6067 Wilshire Blvd, LA 90036
(the Wilshire May Company Building on the corner of Wilshire and Fairfax)

Exhibition Ticket: $20 for adult ticket
Purchase tickets using this link.

I apologize for the short notice, but hopefully you read about it on Instagram or on some of the sewing bloggers' websites {Marrie of Purls and Pleats, Kathy of The Nerdy Seamstress, and Erin of Miss Crayola Creepy}. This is a super informal, casual get-together. I had so much at the last meet-up in June that I really wanted to have another one and meet more amazing sewists, but I'm not so into planning large events, hence the non-polished meet-up announcement (and lack of organized lunch, which Erin did an amazing job of planning).

*Please note, tickets for the exhibition are timed every 15 minutes. I bought a ticket for Noon (12pm) and the website asks you to arrive 15 minutes early. I'm not sure how many tickets are available for each time slot, but it is highly encouraged you purchase your ticket in advance. The next time slot is 12:15pm, so if we can't all go in together, hopefully we won't be separated by too much time.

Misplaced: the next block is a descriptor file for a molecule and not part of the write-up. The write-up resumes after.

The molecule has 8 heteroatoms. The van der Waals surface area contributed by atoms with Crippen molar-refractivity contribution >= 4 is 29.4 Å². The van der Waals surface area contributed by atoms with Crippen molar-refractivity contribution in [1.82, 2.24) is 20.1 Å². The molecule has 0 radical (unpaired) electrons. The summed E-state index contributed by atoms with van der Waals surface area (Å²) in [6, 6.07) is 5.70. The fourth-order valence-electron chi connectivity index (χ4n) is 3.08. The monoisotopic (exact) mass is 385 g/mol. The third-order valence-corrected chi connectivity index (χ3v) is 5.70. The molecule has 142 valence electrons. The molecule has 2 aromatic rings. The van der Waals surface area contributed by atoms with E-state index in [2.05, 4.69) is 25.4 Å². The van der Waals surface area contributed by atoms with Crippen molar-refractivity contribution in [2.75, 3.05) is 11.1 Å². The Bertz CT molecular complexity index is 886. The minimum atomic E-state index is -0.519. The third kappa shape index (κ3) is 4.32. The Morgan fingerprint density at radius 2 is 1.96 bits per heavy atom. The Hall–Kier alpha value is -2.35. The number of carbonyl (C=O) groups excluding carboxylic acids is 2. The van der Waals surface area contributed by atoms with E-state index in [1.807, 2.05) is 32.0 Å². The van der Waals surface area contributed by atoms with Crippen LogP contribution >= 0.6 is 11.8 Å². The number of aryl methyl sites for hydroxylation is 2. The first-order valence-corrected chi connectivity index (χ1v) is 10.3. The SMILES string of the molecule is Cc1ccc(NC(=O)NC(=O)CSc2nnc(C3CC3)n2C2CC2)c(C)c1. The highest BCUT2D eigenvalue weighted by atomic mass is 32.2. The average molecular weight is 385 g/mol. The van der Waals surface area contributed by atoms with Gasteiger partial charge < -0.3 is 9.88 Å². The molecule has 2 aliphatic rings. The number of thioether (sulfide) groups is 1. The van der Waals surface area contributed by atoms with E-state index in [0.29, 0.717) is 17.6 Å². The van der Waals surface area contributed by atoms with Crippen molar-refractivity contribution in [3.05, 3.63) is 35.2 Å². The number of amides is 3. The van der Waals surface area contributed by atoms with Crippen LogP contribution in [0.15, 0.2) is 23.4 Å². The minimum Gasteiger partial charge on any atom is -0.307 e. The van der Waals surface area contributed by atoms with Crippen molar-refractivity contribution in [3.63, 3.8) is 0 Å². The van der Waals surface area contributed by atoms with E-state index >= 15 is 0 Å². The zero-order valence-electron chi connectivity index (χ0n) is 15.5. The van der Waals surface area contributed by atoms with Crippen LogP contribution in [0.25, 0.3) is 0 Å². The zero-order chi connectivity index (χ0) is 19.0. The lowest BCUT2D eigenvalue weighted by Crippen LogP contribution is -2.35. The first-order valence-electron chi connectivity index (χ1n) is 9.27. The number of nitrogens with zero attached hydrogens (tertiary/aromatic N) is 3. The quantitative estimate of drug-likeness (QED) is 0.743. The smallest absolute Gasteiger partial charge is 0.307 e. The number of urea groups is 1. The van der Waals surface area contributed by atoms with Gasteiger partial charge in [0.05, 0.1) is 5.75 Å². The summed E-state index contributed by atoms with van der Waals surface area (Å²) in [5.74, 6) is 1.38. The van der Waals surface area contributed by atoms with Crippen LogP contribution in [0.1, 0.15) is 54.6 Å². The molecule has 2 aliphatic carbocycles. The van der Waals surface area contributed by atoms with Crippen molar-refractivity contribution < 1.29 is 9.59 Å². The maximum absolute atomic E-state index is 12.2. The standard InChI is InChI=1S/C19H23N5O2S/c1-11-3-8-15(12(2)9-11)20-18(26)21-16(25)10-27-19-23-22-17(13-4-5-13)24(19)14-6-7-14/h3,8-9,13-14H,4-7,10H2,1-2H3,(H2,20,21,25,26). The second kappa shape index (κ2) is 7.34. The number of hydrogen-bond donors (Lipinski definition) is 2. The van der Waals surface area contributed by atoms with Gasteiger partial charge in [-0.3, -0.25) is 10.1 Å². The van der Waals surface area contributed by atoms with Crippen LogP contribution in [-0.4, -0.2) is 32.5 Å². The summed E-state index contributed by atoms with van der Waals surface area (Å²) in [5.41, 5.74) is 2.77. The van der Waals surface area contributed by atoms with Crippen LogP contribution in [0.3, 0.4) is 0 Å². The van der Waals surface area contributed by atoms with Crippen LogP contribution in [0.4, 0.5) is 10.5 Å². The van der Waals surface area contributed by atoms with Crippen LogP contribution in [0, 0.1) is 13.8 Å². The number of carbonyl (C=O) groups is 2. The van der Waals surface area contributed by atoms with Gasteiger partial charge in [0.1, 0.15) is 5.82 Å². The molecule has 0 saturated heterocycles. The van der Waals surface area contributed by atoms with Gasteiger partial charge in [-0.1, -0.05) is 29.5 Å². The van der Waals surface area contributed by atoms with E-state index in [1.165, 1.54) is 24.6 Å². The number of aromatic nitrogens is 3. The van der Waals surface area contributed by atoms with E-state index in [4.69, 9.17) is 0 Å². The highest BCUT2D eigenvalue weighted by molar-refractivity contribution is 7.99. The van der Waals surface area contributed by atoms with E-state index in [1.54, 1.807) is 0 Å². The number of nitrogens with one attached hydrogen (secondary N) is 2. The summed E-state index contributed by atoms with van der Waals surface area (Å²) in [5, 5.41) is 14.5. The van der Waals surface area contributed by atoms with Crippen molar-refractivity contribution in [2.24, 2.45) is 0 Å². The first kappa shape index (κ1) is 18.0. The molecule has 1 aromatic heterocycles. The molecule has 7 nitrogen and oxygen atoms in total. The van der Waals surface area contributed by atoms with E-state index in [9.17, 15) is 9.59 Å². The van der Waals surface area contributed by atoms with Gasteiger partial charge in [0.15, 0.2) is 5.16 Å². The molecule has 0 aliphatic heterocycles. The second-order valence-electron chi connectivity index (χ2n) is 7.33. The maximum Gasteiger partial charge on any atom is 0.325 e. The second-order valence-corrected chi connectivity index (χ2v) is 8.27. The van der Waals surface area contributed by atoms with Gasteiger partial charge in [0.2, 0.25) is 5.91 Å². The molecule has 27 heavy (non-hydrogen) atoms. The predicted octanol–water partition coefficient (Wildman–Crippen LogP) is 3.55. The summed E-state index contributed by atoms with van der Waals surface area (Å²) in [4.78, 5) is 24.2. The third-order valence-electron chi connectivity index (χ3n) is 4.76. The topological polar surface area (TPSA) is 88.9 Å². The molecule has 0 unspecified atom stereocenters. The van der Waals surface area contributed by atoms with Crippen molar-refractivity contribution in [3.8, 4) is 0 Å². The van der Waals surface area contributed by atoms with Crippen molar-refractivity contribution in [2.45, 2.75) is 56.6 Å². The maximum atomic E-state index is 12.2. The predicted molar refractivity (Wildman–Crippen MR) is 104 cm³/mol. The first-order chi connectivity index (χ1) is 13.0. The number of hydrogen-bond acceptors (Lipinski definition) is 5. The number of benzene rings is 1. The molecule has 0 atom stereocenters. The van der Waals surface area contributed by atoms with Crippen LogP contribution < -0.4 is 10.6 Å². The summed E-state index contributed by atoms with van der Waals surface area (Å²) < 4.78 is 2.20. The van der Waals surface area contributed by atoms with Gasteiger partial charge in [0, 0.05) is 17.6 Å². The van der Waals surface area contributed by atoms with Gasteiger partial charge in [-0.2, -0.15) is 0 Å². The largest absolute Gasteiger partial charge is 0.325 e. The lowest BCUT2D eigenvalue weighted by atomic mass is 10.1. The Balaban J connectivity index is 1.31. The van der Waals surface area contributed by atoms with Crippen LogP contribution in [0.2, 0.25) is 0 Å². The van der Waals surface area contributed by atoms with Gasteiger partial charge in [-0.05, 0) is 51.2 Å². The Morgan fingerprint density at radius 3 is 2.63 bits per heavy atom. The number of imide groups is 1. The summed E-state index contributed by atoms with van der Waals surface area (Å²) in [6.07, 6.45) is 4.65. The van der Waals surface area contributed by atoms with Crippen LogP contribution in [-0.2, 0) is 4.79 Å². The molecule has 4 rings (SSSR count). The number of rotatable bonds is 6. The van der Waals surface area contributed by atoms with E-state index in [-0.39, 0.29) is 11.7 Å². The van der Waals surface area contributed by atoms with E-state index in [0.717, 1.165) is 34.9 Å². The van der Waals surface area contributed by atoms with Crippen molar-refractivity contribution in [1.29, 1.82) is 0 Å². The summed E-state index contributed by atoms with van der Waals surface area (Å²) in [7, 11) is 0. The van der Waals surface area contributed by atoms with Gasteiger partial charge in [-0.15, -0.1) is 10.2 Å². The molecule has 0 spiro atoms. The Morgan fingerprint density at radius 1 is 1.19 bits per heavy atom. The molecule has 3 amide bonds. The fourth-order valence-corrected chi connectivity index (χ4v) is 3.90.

Here is a map of the area and parking info.

Please pass along this info to anyone who may be interested. There are a lot of sewing bloggers/enthusiasts in the LA area and I only know of a very small percentage of them so I'm counting on word of mouth to let people know about it.

Also, I'd appreciate it if you could let me know if you're thinking of coming so I know who to look out for and expect. You can leave a comment or email me at at gmail [dot] com.

Hope to see you there!
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I've made two garments this month and I thought I was on a roll....and then I just lost all desire to sew. I have a couple unfinished projects that need a wee bit of attention before they're completed, but neither of those things have sounded appealing lately. I have a couple muslins laying around somewhere that could be dusted off, tweaked, and ready to become actual garments, but those seem like a lot of work. Nothing sounds appealing!

You know what did sound appealing this past weekend? Sitting on the couch and consuming the entire Season 4 of Homeland. It was amazing.

I've only completed Week 1 of the Wardrobe Architect, which was kind of a mind fuck since I'm not good at handling my own self criticism {why are we so hard on ourselves?}. But it felt good to get some of that crap out of my head and on paper.

The weird thing about having a pared down list of goals is that I don't know what to sew. I've been thinking of my {relatively} small fabric stash and trying to find projects to sew with them. I don't like the idea of hoarding fabric and I always feel guilty when I buy fabric knowing I have some at home.

With the absence of a list of sewing goals, my opposition to hoarding fabric, and an upcoming trip to Mood planned (for the LA Sewist Meet-up!!! I just bought my ticket to the Hollywood Costume Exhibit), my mini plan is to find patterns for my fabric stash.

Merino Wool